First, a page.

Pakistan’s homosexual scene: Is the debate being silenced?
Pakistan has attracted global media attention for its vibrant gay scene over the past year
From vivid accounts of infamous underground sex parties and group orgies at spiritual shrines to the port city of Karachi being described as “a gay man’s paradise,” Pakistan has attracted global media attention for its vibrant gay scene over the past year. And if there was any doubt that the conservative Muslim country has a bustling underground gay scene, then it was soon put to rest when it was widely reported that Pakistanis lead the world in Google searches for the terms “shemale sex.”
Despite Pakistan’s growing reputation for hosting flamboyant gay parties, its staunchly conservative society is not at ease with conversations about gay liberation or rights. With homosexuality being an offence under Pakistan’s penal code and a growing prejudice for same-sex relationships, recent attempts to provoke tolerant approaches toward Pakistan’s diverse community have not been straightforward and received an overwhelming pushback.
When a Pakistani-Canadian illustrator and blogger named Eiynah challenged the country’s avoidance to accepting gay family members and gay identity through an illustrated children’s story titled “My Chacha is gay,” people started calling for the death by stoning of the fictional character Chacha. Some even wished him the “curse” of sexually transmitted diseases.
This month, a BBC news article covered a story that broke in Pakistan in January about a Pakistani lesbian couple that came under the public spotlight when “a little known Pakistani human rights group launched an online appeal seeking support for the couple.” According to the feature article, their lives were put “on the line” by the very activism that sought to help them. Not only were their identities unveiled in the appeal but their jobs were compromised.
It also highlighted that the “appeal went largely unnoticed by civil rights groups, but the man behind it, former journalist Arshad Sulahri, says he received phone calls from unidentified quarters warning him not to promote homosexuality.”
The reactions in both incidents reveal not only an entrenched level of denial among wider Pakistani society but also an inability to openly talk about homosexuality without evoking strong passions. Filmmaker and journalist Mobeen Azhar, who was the director of a 2013 BBC Radio documentary “Inside Gay Pakistan,” explains in VICE News that a gay identity in Pakistan hasn’t formed as no one wants to address the issue that “gay” exists.
Persecution and intimidation remains a constant danger to the gay community in Pakistan. The reality is that most of the hate crimes targeted at the gay community remain unreported or out of the public spotlight. According to a Global Post report in March: “Gay Pakistanis say they are pessimistic over an improvement in attitude toward their community.” For many in Pakistan, the idea of “coming out” is not an option.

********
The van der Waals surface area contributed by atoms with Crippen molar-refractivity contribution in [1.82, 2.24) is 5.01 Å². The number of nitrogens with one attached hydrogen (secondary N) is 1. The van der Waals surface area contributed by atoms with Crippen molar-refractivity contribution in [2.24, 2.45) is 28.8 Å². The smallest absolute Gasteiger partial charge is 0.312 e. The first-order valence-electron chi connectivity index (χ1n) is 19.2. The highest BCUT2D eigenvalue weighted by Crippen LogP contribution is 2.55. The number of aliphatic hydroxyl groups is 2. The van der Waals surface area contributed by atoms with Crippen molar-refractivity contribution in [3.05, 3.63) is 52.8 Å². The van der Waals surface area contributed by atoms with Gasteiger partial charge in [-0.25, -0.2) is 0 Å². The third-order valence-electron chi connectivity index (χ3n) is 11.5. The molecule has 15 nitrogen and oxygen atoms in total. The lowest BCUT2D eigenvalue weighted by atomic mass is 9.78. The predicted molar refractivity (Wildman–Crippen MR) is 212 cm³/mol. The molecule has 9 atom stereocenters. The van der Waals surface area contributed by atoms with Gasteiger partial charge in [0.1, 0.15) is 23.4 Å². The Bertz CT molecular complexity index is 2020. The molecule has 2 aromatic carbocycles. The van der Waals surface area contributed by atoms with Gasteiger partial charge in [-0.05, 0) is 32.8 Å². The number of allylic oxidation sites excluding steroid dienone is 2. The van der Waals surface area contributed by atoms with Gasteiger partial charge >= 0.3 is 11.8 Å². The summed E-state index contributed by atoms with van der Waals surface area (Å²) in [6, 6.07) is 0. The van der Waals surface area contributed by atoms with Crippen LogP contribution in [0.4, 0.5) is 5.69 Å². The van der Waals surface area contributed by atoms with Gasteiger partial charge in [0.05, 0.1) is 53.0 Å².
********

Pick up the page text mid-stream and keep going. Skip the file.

The best thing that ever happened?
Many say the Internet has been “the best thing that ever happened to the gay community” in revolutionizing opportunities for them to meet others and to discuss their issues.
As Azhar explains, “the majority of Pakistanis who use Grindr or Manjam aren’t out. They don’t see themselves as part of a gay identity. They see gay identity as a Western or Eurocentric construct.”
“They just see themselves as people who enjoy having sex with people of the same gender,” he says, adding: “The vast majority say that they’ll get married to the opposite sex one day.”
But even the phenomenon of social media networking has been threatened with the recent “Manjem Murders” of the gay community, setting off panic to the already underground gay community. This act of hate-crime was generally applauded by wider society and the serial killer depicted “as the epitome of righteousness” by news outlets in Pakistan.
Gay rights as a human rights issue may be an exhausted topic of debate here in the West but in Pakistan it’s just beginning. It correlates with a growing vocal objection to same-sex relationships, which in turn is silencing the debate. Some commentators believe this is part of the process of changing attitudes while others think it’s “too soon for gay Pakistanis to fight openly for political rights” and thus advocating discussions about same-sex relationships to remain part of the private sphere.
In the meantime, social, economic and therapeutic issues impacting the LGBT community in Pakistan are not sufficiently understood nor adequately alleviated by Pakistani health or social institutions. All the while, most gays, lesbians and transsexuals live a precarious lifestyle where they attempt to balance the act of living two lives in the conservative Muslim country where any kind of sex outside marriage is taboo.